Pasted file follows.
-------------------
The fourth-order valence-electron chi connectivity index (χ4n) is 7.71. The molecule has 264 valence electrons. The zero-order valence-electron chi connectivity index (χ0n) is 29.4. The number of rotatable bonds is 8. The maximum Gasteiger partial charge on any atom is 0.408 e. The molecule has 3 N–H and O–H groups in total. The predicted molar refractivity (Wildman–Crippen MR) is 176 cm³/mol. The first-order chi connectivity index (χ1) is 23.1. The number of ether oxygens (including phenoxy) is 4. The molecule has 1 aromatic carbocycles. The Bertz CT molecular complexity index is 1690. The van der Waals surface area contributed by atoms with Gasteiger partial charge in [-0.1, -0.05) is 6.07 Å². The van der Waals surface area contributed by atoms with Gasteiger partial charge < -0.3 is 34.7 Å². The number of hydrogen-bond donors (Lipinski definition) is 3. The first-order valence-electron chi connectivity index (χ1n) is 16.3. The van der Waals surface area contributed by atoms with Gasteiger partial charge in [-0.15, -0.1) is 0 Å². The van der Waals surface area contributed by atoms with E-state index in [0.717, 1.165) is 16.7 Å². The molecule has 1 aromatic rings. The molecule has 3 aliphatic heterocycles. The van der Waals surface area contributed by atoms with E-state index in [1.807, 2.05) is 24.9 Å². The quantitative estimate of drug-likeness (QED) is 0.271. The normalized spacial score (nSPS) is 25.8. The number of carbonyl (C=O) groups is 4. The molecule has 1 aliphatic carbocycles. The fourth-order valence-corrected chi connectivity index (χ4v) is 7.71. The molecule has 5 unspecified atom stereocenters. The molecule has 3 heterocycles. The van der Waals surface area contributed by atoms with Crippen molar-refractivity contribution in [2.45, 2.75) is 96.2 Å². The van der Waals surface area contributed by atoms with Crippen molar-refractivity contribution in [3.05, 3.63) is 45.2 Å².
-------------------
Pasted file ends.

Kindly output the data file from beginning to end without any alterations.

The fourth-order valence-electron chi connectivity index (χ4n) is 7.71. The molecule has 264 valence electrons. The zero-order valence-electron chi connectivity index (χ0n) is 29.4. The number of rotatable bonds is 8. The maximum Gasteiger partial charge on any atom is 0.408 e. The molecule has 3 N–H and O–H groups in total. The predicted molar refractivity (Wildman–Crippen MR) is 176 cm³/mol. The first-order chi connectivity index (χ1) is 23.1. The number of ether oxygens (including phenoxy) is 4. The molecule has 1 aromatic carbocycles. The Bertz CT molecular complexity index is 1690. The van der Waals surface area contributed by atoms with Gasteiger partial charge in [-0.1, -0.05) is 6.07 Å². The van der Waals surface area contributed by atoms with Gasteiger partial charge < -0.3 is 34.7 Å². The number of hydrogen-bond donors (Lipinski definition) is 3. The first-order valence-electron chi connectivity index (χ1n) is 16.3. The van der Waals surface area contributed by atoms with Gasteiger partial charge in [-0.15, -0.1) is 0 Å². The van der Waals surface area contributed by atoms with E-state index in [0.717, 1.165) is 16.7 Å². The molecule has 1 aromatic rings. The molecule has 3 aliphatic heterocycles. The van der Waals surface area contributed by atoms with E-state index in [1.807, 2.05) is 24.9 Å². The quantitative estimate of drug-likeness (QED) is 0.271. The normalized spacial score (nSPS) is 25.8. The number of carbonyl (C=O) groups is 4. The molecule has 1 aliphatic carbocycles. The fourth-order valence-corrected chi connectivity index (χ4v) is 7.71. The molecule has 5 unspecified atom stereocenters. The molecule has 3 heterocycles. The van der Waals surface area contributed by atoms with Crippen molar-refractivity contribution in [2.45, 2.75) is 96.2 Å². The van der Waals surface area contributed by atoms with Crippen molar-refractivity contribution in [3.05, 3.63) is 45.2 Å².